Golgi network (TGN) and early endosomes (Andersen et al., 2005). In particular, SORLA blocks transport of APP into intracellular compartments that harbor ␤-secretase activity and thus impairs processing into the amyloid ␤ peptide (A␤), the main constituent of senile plaques (Andersen et al., 2005; Schmidt et al., 2007). Consequently, overexpression of SORLA in cultured cells results in reduced processing of APP into A␤ (Andersen et al., 2005; Offe et al., 2006). In contrast, disruption of the receptor gene in mouse models of AD significantly increases A␤ production and plaque formation (Dodson et al., 2008; Rohe et al., 2008), similar to the situation in patients with sporadic AD. Little is known about the physiological signals that control SORLA expression and activity in the brain. The aim of the present study was to identify factors that regulate expression of Sorla in neurons and that may play a decisive role in neurodegenerative processes. Intriguingly, we identified BDNF as a major regulator of Sorla transcription in primary neurons and in the brain in vivo. Loss of BDNF expression under pathological conditions [as in the striatum of mouse models of Huntington’s disease (HT)] or after gene targeting (as in Bdnf ⫺/ ⫺ mice) significantly impairs Sorla expression. On the other hand, exogenous application of BDNF in primary neurons and in the mouse brain in vivo raises SORLA levels and thereby impedes amyloidogenic peptide formation.

Materials and Methods Reagents. Growth factors and neurotrophins were obtained commercially: BDNF, ciliary neurotrophic factor (CNTF), vascular endothelial growth factor (VEGF), and fibroblast growth factor (FGF) (Tebu-bio);

Rohe et al. • BDNF Regulates APP Processing through Sorla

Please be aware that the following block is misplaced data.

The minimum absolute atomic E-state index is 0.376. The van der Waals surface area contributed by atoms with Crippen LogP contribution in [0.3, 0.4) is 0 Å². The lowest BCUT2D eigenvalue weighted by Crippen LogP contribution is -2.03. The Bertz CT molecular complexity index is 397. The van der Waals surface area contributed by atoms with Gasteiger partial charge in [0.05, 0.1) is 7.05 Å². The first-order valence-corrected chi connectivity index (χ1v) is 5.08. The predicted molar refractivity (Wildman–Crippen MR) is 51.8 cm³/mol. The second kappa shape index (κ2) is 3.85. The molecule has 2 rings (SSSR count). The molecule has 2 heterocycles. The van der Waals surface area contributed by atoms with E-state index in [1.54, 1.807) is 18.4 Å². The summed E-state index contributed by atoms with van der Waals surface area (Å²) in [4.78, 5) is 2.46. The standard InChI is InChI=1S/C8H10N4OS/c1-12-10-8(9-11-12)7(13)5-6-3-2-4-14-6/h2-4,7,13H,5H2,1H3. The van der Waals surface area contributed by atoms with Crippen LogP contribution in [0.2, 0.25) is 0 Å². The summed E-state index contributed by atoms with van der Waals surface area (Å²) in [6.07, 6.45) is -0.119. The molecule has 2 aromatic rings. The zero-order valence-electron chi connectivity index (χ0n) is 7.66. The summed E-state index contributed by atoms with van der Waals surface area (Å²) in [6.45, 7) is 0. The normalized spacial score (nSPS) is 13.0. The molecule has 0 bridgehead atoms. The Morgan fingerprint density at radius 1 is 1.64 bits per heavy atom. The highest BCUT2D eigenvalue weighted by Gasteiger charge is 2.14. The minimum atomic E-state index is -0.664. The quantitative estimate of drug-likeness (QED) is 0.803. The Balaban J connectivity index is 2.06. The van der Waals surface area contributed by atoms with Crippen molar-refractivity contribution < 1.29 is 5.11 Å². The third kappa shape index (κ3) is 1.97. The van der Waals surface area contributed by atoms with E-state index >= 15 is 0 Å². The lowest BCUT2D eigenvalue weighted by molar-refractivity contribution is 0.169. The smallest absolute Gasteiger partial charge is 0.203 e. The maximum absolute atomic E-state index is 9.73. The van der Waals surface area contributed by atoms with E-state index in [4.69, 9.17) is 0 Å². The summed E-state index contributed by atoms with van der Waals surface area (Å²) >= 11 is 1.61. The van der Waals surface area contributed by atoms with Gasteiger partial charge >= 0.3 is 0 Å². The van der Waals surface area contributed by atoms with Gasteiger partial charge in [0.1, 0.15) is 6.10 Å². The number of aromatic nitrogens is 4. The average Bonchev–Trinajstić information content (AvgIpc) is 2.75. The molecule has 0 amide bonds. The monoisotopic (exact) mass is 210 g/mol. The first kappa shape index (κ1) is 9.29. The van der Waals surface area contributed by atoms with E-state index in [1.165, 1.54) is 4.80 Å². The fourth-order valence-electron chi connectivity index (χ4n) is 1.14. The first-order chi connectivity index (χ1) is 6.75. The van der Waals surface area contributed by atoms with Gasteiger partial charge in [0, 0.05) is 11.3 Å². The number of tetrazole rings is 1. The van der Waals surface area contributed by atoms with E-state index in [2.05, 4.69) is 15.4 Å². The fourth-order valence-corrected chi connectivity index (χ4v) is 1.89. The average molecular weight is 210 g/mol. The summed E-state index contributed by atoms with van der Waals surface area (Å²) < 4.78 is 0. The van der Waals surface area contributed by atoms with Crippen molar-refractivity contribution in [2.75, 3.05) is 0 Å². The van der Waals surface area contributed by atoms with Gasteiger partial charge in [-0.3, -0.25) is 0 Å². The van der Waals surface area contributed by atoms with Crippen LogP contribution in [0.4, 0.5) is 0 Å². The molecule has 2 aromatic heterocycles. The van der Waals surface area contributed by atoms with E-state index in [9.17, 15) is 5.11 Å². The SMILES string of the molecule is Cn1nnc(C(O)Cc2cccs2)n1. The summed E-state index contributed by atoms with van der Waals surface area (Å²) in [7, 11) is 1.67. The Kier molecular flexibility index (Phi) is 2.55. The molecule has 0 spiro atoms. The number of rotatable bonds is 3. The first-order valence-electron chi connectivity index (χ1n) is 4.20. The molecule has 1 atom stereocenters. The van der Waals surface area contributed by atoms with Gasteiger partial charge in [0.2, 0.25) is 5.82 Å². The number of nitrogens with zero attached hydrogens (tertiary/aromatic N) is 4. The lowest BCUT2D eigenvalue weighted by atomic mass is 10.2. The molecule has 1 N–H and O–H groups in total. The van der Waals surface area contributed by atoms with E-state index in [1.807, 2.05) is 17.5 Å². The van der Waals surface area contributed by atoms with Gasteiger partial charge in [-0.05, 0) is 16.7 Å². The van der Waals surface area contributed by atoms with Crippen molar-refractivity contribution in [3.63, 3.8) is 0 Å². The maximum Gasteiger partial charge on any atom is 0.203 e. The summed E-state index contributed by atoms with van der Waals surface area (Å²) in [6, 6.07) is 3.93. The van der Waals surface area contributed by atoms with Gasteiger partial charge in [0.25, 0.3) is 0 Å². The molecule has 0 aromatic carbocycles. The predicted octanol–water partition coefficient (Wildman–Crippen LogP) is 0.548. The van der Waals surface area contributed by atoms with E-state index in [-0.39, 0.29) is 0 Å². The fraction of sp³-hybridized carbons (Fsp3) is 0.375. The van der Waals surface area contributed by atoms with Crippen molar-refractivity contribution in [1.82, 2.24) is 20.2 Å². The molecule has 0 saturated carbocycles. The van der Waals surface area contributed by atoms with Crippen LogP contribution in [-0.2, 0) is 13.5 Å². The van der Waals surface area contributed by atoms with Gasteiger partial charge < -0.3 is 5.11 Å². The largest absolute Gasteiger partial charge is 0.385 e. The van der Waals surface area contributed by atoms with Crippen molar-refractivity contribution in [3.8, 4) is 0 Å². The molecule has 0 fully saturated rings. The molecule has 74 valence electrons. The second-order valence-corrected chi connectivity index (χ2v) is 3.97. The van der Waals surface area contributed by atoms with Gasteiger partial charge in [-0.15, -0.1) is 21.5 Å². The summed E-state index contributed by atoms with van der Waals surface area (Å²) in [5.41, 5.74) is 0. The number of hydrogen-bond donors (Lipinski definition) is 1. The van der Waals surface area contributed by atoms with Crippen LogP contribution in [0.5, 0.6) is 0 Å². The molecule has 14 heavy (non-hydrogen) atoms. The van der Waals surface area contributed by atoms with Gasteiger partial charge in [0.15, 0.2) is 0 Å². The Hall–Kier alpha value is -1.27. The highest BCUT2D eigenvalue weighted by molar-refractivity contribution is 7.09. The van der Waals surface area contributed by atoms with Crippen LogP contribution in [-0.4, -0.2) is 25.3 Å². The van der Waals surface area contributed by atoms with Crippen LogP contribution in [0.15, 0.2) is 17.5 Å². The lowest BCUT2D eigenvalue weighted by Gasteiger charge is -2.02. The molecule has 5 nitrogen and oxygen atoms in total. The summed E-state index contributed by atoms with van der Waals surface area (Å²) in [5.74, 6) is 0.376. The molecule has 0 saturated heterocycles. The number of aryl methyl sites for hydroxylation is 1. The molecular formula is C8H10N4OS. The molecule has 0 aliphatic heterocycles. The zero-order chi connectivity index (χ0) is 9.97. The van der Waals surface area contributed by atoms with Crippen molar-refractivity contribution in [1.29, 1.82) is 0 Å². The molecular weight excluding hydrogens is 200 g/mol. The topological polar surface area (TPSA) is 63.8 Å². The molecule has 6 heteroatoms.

connective tissue growth factor (CTGF) (BioVision); nerve growth factor (NGF) (Invitrogen); platelet-derived growth factor (PDGF) (Axxora); and epidermal growth factor (EGF) (Promega). Antisera and inhibitors were purchased from commercial suppliers: anti-tubulin (Sigma); antiTrkB, anti-phosphorylated TrkB, anti-phosphorylated AKT, antiphosphorylated extracellular regulated kinase (ERK), anti-␤ tubulin, U0126, and LY294002 (Cell Signaling Technology); DAPT (Calbiochem); and anti-synaptophysin (Synaptic Systems). Anti-SORLA and anti-sortilin IgG were provided by Claus M. Petersen (Aarhus University, Aarhus, Denmark). Anti-APP 1227 was generated in-house. Mouse models. The generation of the PDAPP line (Games et al., 1995), as well as BDNF-, NGF-, and SORLA-deficient mouse models, has been described before (Crowley et al., 1994; Ernfors et al., 1994; Andersen et al., 2005). The Huntington mouse model (HD82) was a gift from Erich Wanker (Max Delbrueck Center for Molecular Medicine, Berlin, Germany) (Schilling et al., 1999). Primary neuronal cultures. Primary cortical neurons were prepared from newborn mice. Cortices were dissected in HBSS (4°C), cells were dissociated using papain (1 h at 37°C) and plated on poly-D-lysine/ collagen-coated culture dishes. The cells were cultured for 4 –5 d using Neurobasal-A medium (Invitrogen) including B27 supplement (Sigma), and GlutaMAX (Invitrogen). Subsequently, the cells were treated by replacing half of the culture medium with fresh medium containing the relevant growth factors for 24 –72 h. Where indicated, the medium also included 230 nM DAPT, 20 ␮M U0126, or 50 ␮M LY294002. Osmotic minipump implantation. Osmotic minipumps (model 1007D; ALZET; Sigma) filled with BDNF in artificial CSF (aCSF) were implanted subcutaneously into the back of the mouse (5.7 ␮g of BDNF per day for 7 d). A cannula connected through a catheter to the minipump was placed stereotactically in the right hippocampus (coordinates from bregma: ⫺1.64 mm anteroposterior, ⫺1.6 mm dorsoventral, and ⫹1.7 mm lateral) (Brain Infusion Kit II; Sigma). As negative control, only aCSF was administered. Animals were killed after 7 d of BDNF infusion. Analysis of gene expression. Levels of mRNA were determined by quantitative RT-PCR using the ABI Prism 7000 Sequence Detection System. Samples were measured in triplicates, and calculations were performed using the ABI Prism 7000 SDS software (version 1.2). Values for Sorla and sortilin were normalized to GAPDH expression determined in parallel in the respective samples. The amounts of proteins expressed in cultured neurons or in the brain were determined using standard SDS polyacrylamide gel electrophoreses and Western blot analysis. Signals were quantified using Advanced Image Data Analyzer software version 3.51 (Raytest). Murine A␤40 (IBL), human A␤40 (BioSource), and human A␤42 (BioSource) were quantified using commercial ELISA kits according to manufacturer’s instructions. All quantitative data are shown as mean value ⫾ SD. Statistical significance was determined using Kruskal–Wallis test followed by Dunn’s multiple-comparison testing (unless specified otherwise).